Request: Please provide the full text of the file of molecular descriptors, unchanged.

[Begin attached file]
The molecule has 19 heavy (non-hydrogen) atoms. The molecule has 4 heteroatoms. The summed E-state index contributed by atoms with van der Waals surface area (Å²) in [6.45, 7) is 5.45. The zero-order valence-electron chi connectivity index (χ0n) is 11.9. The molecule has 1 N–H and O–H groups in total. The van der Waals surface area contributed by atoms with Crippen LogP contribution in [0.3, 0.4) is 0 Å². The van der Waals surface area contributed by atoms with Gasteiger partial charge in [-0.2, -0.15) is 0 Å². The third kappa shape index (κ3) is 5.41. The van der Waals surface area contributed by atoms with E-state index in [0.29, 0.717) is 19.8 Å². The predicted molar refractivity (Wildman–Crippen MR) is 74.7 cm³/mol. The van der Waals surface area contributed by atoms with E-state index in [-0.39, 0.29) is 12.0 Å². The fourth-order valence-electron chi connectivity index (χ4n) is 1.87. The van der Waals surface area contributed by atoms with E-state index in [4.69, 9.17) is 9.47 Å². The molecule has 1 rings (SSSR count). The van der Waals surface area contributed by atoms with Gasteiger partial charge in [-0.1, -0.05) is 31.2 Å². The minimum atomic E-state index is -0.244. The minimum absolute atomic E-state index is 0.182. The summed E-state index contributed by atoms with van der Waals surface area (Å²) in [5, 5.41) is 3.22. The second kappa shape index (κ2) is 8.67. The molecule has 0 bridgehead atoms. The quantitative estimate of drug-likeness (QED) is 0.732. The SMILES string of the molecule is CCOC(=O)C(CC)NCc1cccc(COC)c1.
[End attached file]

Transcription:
The molecule has 19 heavy (non-hydrogen) atoms. The molecule has 4 heteroatoms. The summed E-state index contributed by atoms with van der Waals surface area (Å²) in [6.45, 7) is 5.45. The zero-order valence-electron chi connectivity index (χ0n) is 11.9. The molecule has 1 N–H and O–H groups in total. The van der Waals surface area contributed by atoms with Crippen LogP contribution in [0.3, 0.4) is 0 Å². The van der Waals surface area contributed by atoms with Gasteiger partial charge in [-0.2, -0.15) is 0 Å². The third kappa shape index (κ3) is 5.41. The van der Waals surface area contributed by atoms with E-state index in [0.29, 0.717) is 19.8 Å². The predicted molar refractivity (Wildman–Crippen MR) is 74.7 cm³/mol. The van der Waals surface area contributed by atoms with E-state index in [-0.39, 0.29) is 12.0 Å². The fourth-order valence-electron chi connectivity index (χ4n) is 1.87. The van der Waals surface area contributed by atoms with E-state index in [4.69, 9.17) is 9.47 Å². The molecule has 1 rings (SSSR count). The van der Waals surface area contributed by atoms with Gasteiger partial charge in [-0.1, -0.05) is 31.2 Å². The minimum atomic E-state index is -0.244. The minimum absolute atomic E-state index is 0.182. The summed E-state index contributed by atoms with van der Waals surface area (Å²) in [5, 5.41) is 3.22. The second kappa shape index (κ2) is 8.67. The molecule has 0 bridgehead atoms. The quantitative estimate of drug-likeness (QED) is 0.732. The SMILES string of the molecule is CCOC(=O)C(CC)NCc1cccc(COC)c1.